At about 7 p.m., a C.O. comes to my cell and gives me two green duffle bags. I pack and hear my voice echo in the now empty room. Tonight I will lie on my bunk with no TV, no music and no food and wait for morning. Sleep will evade me, and I will lie in the dark analyzing my feelings. I will realize that it feels like I’m going home. But I know I’m not going home. I’m just going somewhere else.

At 5:00 the next morning, a C.O. tells me I have five minutes to get ready. I finger brush my teeth and wash my face with the hygiene products I didn't pack. You’re not going home, I remind myself.

At the control center, they strip-search me. “Lift your nuts,” says the C.O. “Turn. Cough. Squat. Dress.” After this all-too-familiar search, I wait two hours in waist and ankle chains with my hands cuffed in front of me. There are six of us prisoners sitting here in silence. We are all familiar with one another — we’ve been to medical or the gym together. But it feels like we’ll be pulled back to our Level 5 cells if we break the silence.

The van arrives a little bit past 7:15 a.m. It’s no different from a Comcast or Dish Network van, except for the Plexiglass over the metal gate that separates the driver from the passengers. We load into it and start chatting, appreciating the comfort of the cushion seats.

At this point, I should mention that we don’t know which prisons we’re being transferred to. They don’t tell us, supposedly for security reasons.*

“Where y’all think we going?” one prisoner asks the group.

“As long as it’s far away from here,” says another. He’s an older guy that I’ve known for a while.

“We might go down state,” I say.

“Somebody ask!” another prisoner commands.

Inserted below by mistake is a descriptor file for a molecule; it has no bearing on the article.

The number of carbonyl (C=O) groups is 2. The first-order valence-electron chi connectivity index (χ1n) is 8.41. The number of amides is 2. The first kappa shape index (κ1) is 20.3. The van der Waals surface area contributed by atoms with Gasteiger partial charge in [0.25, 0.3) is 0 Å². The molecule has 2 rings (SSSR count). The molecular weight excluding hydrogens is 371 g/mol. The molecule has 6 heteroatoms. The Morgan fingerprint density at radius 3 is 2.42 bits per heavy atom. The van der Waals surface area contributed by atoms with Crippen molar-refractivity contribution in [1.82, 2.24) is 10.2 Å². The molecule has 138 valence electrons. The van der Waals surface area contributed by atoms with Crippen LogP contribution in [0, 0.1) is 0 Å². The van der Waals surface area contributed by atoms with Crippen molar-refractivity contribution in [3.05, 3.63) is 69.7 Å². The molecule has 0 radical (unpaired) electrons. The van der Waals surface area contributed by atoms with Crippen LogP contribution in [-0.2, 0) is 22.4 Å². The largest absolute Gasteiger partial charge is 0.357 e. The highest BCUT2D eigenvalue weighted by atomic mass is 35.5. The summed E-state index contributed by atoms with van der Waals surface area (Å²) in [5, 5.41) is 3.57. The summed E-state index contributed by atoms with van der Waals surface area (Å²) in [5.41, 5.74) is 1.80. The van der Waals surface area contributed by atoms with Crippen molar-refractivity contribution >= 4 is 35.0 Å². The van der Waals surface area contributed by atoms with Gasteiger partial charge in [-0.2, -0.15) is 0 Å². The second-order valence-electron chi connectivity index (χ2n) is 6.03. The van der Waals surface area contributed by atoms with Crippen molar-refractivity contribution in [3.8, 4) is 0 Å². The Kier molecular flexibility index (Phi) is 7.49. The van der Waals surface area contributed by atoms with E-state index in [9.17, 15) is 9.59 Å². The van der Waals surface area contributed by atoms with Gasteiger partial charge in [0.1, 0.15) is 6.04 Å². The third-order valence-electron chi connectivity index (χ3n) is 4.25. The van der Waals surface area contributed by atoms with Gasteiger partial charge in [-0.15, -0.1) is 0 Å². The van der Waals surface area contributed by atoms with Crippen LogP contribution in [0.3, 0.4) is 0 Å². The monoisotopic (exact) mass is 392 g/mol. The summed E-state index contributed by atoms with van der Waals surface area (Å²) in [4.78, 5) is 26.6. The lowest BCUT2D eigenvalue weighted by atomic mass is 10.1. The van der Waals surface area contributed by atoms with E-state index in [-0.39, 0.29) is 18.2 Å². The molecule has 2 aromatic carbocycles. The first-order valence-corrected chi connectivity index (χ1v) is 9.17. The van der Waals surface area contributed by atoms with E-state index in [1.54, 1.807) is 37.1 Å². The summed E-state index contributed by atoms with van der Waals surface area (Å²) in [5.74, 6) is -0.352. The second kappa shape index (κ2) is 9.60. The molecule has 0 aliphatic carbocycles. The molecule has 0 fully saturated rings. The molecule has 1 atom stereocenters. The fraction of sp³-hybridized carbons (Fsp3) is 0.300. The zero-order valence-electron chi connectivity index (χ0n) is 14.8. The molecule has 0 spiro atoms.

But as soon as the transport officers get in the van, our silence returns.

When we exit the prison, I feel butterflies in my stomach. I’m excited to be outside the prison, but I’m also so nervous that my belly sweats. We drive past what I think is Baraga employee housing. I imagine a family with kids in one of the medium-sized homes. Then comes Lake Superior. I think about how, at times, I could smell the lake on the morning yard.

I look up and see the other prisoners staring out of their windows, too. Probably wishing they were in one of those houses or across the lake in Canada territory.

The road slims and the naked brown trees lining it are frozen stiff. The trees remind me of every Black male body strip searched in the Michigan Department of Corrections.

After about three hours, we exit onto another road and drive through a small town full of old buildings, fast food restaurants and stores. At a red light, I see a guy and a girl walking down the street hand-in-hand, oblivious to this van holding six convicted criminals. I wonder if being in love means you can only see the one you love, and then I smile at the thought.